Spanish Legislature Rejects Hollywood-Backed Copyright Law Changes

from the nice-try dept

We've discussed in the past how Spain actually has somewhat more reasonable copyright laws than other parts of the world. It says that personal, non-commercial copying is not against the law and also says that third parties should not be liable for copyright infringement done by their users. This seems perfectly reasonable but, of course, Hollywood hates it. For a while, they've pushed a media campaign claiming that Spain's copyright laws were destroying the entertainment industry. From a personal level, this is kind of amusing, because I think I bought (yes, bought) more music from new Spanish bands in the last year than from any other country outside of the US. And, of course, soon after the media campaign, suddenly Spain introduced a copyright reform package that seemed like a checklist of the entertainment industry's wishes. It surprised absolutely no one when one of the recent Wikileaks diplomatic cable leaks showed that US diplomats played a large role in pressuring the Spanish government to make these changes, at the behest of movie industry lobbyists.

But... it appears that with all this attention, some backlash has come about as well, and the Spanish legislative body surprised a lot of people and rejected the proposed changes(Google translation from the original Spanish). It was a narrow vote, but it sounds like this issue is dead until at least next year. Of course, in the interim, expect more ridiculous and unsubstantiated bellyaching about how entertainment in Spain is dying.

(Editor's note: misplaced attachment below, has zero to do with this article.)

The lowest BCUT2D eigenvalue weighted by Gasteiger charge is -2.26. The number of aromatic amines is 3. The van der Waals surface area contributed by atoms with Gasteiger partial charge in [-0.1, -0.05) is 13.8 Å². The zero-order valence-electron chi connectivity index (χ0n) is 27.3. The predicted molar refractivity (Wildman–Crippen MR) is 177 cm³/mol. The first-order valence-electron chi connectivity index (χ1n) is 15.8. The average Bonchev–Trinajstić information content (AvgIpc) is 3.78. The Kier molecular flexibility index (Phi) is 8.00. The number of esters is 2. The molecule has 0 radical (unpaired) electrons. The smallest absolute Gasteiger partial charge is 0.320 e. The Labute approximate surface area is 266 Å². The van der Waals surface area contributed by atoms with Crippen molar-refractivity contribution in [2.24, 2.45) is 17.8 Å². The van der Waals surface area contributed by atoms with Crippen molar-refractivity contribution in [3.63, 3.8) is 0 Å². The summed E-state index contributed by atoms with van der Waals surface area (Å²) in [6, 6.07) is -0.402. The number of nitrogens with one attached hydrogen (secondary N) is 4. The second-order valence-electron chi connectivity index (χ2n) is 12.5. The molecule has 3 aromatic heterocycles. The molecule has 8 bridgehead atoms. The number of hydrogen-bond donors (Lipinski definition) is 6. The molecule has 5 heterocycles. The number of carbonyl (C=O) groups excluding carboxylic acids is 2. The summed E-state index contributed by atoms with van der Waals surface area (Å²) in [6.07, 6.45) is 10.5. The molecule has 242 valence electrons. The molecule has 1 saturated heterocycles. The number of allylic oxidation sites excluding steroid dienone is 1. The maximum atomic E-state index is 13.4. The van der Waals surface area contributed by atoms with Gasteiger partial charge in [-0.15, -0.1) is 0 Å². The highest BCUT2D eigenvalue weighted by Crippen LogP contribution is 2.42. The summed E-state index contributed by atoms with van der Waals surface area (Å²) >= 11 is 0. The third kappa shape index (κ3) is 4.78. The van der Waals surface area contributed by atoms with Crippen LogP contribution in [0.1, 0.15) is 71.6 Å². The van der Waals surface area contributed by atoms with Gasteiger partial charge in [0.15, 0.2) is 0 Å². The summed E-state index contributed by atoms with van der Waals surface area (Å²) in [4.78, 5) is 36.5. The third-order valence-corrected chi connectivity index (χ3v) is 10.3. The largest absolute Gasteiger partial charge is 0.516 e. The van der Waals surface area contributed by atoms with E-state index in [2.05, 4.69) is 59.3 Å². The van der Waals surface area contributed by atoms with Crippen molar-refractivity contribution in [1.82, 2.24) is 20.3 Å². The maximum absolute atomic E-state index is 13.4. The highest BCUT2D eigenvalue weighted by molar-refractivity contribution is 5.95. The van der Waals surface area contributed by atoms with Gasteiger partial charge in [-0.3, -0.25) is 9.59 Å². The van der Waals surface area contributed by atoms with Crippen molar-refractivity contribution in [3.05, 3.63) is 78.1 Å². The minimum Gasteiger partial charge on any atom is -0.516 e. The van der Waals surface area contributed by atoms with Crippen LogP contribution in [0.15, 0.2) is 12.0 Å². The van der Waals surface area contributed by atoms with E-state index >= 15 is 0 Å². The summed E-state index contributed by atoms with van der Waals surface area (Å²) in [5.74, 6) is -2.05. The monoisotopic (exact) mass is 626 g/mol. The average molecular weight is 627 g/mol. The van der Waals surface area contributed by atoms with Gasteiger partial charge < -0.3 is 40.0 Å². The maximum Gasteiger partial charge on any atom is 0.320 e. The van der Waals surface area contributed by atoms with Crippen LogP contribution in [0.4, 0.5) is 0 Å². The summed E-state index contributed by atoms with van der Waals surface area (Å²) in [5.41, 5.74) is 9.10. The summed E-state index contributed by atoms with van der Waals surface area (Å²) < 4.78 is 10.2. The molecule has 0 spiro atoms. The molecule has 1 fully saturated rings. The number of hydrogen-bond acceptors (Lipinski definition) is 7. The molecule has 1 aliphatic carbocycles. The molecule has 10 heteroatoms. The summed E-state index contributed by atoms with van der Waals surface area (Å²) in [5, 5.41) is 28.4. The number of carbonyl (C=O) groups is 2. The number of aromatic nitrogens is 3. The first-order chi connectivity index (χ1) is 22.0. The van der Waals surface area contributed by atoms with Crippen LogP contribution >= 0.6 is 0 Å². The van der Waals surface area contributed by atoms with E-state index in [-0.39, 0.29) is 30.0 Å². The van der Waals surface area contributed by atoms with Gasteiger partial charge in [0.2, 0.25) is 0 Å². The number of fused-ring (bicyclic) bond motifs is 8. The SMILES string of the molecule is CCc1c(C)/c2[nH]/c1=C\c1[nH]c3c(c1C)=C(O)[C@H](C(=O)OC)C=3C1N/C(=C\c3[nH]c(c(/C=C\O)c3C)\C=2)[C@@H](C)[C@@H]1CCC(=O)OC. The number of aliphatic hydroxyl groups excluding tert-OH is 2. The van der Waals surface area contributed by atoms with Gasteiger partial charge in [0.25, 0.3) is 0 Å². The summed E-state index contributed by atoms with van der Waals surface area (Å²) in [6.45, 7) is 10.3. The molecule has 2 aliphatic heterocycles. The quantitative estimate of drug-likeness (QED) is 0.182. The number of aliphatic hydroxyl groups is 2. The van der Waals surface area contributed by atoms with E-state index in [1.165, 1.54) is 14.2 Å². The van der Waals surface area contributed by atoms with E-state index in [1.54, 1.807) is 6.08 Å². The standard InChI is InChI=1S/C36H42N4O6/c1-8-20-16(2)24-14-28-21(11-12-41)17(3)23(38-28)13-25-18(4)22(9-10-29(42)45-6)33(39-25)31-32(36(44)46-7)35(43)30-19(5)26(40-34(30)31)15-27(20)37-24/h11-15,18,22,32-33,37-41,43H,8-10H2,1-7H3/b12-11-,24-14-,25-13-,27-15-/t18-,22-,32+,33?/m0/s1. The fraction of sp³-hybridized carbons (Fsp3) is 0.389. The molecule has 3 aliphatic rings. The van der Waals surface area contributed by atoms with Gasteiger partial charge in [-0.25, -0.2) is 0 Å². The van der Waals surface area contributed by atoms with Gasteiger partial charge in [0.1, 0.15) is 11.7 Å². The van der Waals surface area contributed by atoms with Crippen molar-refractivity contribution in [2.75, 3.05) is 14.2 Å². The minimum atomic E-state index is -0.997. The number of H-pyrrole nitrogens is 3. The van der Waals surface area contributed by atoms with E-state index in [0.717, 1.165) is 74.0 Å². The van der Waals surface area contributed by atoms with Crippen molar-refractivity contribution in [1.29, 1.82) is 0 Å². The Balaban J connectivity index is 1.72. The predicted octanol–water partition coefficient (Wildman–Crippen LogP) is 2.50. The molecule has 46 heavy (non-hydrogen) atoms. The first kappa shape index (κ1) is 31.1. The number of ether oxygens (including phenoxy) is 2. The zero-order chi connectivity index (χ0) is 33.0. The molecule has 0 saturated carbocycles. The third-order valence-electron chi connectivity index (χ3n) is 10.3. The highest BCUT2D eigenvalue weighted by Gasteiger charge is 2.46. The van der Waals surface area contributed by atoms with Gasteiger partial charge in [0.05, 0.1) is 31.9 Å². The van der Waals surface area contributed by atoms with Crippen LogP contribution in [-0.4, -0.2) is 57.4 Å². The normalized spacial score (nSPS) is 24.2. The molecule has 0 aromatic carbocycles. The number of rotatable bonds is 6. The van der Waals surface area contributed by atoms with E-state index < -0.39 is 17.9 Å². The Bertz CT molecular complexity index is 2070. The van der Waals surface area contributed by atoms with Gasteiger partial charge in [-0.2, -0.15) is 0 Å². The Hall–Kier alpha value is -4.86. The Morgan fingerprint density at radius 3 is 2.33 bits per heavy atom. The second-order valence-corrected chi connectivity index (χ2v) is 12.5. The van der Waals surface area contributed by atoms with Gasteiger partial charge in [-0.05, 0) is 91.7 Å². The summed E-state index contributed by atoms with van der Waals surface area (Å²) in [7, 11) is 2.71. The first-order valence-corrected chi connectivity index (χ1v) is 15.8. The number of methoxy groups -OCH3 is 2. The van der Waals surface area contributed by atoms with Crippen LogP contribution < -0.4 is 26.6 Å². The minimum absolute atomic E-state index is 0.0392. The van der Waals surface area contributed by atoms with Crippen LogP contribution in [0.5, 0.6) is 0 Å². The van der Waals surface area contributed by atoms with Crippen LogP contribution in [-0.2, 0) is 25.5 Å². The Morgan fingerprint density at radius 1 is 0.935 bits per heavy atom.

Filed Under: copyright, hollywood, spain

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  1. identicon
    joseph, 23 Dec 2010 @ 4:57am

    perhaps someone can tell me, if i go to a shop and pay my hard earned cash for a movie, music, game or software disk, have i actually bought that disk and it's contents or have i just rented it? if i have rented it, where does it say that on the packaging? if i have bought it, then i should be able to do what i like with it, including lending it to someone else, watching/listening (to) it with someone else, giving it to someone else and copying it as well. after all, the same companies that produce the disks also produce the software to view, listen to and copy those disks, as well as produce the blank media that allows the original disks to be copied to. the public are not only expected but actively encouraged to buy the software, media and players/burners that enable this to happen. so are those companies themselves not 'actively encouraging copyright infringement' of their own material? what happens in Spain should be allowed in every country!

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